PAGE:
“LeBron James is one of the players who got up and spoke and said, ‘Hey, what are we doing here? Daryl Morey made these statements. You know damn well if a player made the same statements and caused such poor ramifications for the league, there would be some sort of league recourse. There would be repercussions the player has to pay. You know, potentially this tweet could cost the NBA hundreds of millions of dollars. That could come out of the players’ pockets.’ And so that’s the double standard that was being addressed in that meeting.”

Not surprisingly, this has led to a lot of criticism for James, including protesters in Hong Kong burning his jerseys:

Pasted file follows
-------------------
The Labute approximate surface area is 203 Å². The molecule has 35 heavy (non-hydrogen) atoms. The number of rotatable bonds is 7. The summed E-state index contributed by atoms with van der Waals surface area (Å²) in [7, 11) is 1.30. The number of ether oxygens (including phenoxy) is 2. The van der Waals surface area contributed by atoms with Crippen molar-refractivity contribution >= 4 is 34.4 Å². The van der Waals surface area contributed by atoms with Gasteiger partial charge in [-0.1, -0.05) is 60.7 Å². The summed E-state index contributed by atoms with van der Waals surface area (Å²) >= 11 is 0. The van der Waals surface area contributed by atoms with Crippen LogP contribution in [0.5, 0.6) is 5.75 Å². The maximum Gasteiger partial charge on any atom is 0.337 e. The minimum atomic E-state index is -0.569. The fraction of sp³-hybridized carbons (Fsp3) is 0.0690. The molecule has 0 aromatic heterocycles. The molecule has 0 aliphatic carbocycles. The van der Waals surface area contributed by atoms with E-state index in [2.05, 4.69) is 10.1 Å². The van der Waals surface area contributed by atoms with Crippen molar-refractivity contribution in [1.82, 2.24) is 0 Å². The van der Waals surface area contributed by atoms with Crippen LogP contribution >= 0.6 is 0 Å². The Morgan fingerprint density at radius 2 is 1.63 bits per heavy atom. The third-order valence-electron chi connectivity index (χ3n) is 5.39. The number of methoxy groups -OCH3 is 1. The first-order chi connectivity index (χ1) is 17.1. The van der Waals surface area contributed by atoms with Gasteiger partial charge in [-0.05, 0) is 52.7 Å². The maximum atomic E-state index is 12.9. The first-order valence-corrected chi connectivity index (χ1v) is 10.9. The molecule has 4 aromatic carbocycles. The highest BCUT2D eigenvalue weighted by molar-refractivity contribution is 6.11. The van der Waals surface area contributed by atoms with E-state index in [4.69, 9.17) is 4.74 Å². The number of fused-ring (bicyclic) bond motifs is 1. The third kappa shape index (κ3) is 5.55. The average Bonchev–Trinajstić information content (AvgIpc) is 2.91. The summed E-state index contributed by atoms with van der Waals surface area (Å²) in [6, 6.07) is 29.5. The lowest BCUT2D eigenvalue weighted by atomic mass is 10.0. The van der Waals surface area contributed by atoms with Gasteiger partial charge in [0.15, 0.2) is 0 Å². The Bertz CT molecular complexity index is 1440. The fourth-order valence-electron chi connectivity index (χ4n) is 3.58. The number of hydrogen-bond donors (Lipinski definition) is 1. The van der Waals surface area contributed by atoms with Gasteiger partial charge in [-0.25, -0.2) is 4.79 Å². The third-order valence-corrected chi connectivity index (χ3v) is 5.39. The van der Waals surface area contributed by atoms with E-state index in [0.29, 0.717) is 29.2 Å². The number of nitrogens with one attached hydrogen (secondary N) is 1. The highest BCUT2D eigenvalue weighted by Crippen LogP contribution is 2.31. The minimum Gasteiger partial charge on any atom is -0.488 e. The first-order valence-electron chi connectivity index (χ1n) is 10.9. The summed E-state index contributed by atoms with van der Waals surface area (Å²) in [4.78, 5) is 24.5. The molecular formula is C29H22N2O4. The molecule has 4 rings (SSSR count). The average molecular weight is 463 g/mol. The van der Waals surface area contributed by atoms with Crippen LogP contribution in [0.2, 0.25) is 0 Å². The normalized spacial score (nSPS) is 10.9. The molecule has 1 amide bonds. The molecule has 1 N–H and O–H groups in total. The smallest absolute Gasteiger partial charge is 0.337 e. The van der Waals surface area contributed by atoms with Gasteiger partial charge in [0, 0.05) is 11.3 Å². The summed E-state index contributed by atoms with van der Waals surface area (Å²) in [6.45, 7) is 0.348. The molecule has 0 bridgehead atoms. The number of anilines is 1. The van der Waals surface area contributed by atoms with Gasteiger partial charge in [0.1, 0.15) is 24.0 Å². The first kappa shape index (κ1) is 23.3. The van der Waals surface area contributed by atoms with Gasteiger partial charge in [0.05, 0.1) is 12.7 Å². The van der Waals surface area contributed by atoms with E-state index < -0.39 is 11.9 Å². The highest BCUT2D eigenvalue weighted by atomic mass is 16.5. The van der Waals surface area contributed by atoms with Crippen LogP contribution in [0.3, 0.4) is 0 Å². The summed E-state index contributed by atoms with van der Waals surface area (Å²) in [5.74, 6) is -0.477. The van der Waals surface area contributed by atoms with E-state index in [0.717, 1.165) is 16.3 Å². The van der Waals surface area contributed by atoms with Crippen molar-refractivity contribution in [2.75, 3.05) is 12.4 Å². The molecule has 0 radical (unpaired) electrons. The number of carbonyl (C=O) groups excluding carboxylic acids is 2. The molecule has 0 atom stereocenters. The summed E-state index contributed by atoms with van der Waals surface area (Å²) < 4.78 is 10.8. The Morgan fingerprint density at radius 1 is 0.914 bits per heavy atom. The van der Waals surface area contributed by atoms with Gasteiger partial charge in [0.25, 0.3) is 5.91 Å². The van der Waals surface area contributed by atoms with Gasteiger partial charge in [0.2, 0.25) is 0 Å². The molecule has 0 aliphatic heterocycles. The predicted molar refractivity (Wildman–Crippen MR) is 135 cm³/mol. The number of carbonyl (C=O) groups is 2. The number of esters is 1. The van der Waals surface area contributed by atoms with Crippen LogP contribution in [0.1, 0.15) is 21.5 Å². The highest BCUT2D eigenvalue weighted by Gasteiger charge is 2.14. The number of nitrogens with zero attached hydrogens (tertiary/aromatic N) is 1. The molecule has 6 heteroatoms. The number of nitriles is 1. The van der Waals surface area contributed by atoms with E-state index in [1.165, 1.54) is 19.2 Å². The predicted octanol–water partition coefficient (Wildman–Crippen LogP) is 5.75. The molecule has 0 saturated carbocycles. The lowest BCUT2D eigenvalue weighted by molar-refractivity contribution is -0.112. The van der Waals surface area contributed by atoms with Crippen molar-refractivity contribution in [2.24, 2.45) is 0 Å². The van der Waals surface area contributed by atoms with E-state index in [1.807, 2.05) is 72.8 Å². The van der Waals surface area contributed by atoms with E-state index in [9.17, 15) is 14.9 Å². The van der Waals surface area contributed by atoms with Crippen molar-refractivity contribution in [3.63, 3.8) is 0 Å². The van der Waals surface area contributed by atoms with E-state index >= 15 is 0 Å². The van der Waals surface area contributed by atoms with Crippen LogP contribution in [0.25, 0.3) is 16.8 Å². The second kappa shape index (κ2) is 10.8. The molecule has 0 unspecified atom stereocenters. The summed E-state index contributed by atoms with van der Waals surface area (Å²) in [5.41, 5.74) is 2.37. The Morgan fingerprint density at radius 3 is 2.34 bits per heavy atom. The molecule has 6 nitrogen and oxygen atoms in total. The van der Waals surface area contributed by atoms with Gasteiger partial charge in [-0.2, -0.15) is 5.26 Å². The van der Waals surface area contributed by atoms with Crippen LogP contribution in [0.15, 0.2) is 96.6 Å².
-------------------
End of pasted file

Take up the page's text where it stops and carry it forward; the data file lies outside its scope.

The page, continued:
James’ comments here have probably led to more backlash than anything else during this controversy, perhaps even more than ESPN showing a Chinese government-approved map. And they’ve led to James getting raked over the coals by many in the media as well.

One of the most vociferous condemnations came from Dan Wolken of USA Today, who penned a “LeBron James undermines values he’s espoused in most disgraceful moment of career” column:

Right on, LeBron. Millions in Hong Kong are fearful that their entire way of life is about to change, and thousands upon thousands of protesters are risking their lives to make a stand for their freedom and their future. Why would Morey think about them when your preseason vacation and your bank account is at stake? How selfish of him.